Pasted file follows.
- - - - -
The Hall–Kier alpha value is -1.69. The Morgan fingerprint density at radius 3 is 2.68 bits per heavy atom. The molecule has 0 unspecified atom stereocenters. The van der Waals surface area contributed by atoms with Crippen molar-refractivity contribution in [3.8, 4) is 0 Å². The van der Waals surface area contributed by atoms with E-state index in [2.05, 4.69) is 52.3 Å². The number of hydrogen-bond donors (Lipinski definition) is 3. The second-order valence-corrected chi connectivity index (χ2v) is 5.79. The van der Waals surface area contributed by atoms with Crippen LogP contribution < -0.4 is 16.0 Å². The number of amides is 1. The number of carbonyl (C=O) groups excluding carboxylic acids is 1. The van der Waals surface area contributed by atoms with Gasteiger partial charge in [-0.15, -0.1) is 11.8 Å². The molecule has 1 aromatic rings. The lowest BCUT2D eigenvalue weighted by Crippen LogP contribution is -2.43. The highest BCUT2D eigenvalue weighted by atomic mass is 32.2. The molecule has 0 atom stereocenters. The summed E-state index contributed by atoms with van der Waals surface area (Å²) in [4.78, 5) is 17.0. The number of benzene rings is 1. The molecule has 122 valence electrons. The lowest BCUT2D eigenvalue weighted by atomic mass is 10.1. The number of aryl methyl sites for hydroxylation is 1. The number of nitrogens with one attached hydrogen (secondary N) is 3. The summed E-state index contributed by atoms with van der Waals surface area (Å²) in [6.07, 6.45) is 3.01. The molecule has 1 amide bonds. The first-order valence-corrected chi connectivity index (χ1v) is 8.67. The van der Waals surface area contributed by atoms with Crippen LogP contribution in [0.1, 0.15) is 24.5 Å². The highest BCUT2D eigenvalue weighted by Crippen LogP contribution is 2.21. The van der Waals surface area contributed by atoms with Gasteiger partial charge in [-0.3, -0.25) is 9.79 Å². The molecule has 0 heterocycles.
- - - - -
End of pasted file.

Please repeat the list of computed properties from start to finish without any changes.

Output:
The Hall–Kier alpha value is -1.69. The Morgan fingerprint density at radius 3 is 2.68 bits per heavy atom. The molecule has 0 unspecified atom stereocenters. The van der Waals surface area contributed by atoms with Crippen molar-refractivity contribution in [3.8, 4) is 0 Å². The van der Waals surface area contributed by atoms with E-state index in [2.05, 4.69) is 52.3 Å². The number of hydrogen-bond donors (Lipinski definition) is 3. The second-order valence-corrected chi connectivity index (χ2v) is 5.79. The van der Waals surface area contributed by atoms with Crippen LogP contribution < -0.4 is 16.0 Å². The number of amides is 1. The number of carbonyl (C=O) groups excluding carboxylic acids is 1. The van der Waals surface area contributed by atoms with Gasteiger partial charge in [-0.15, -0.1) is 11.8 Å². The molecule has 1 aromatic rings. The lowest BCUT2D eigenvalue weighted by Crippen LogP contribution is -2.43. The highest BCUT2D eigenvalue weighted by atomic mass is 32.2. The molecule has 0 atom stereocenters. The summed E-state index contributed by atoms with van der Waals surface area (Å²) in [4.78, 5) is 17.0. The number of benzene rings is 1. The molecule has 122 valence electrons. The lowest BCUT2D eigenvalue weighted by atomic mass is 10.1. The number of aryl methyl sites for hydroxylation is 1. The number of nitrogens with one attached hydrogen (secondary N) is 3. The summed E-state index contributed by atoms with van der Waals surface area (Å²) in [6.07, 6.45) is 3.01. The molecule has 1 amide bonds. The first-order valence-corrected chi connectivity index (χ1v) is 8.67. The van der Waals surface area contributed by atoms with Crippen LogP contribution in [0.1, 0.15) is 24.5 Å². The highest BCUT2D eigenvalue weighted by Crippen LogP contribution is 2.21. The van der Waals surface area contributed by atoms with Gasteiger partial charge in [-0.3, -0.25) is 9.79 Å². The molecule has 0 heterocycles.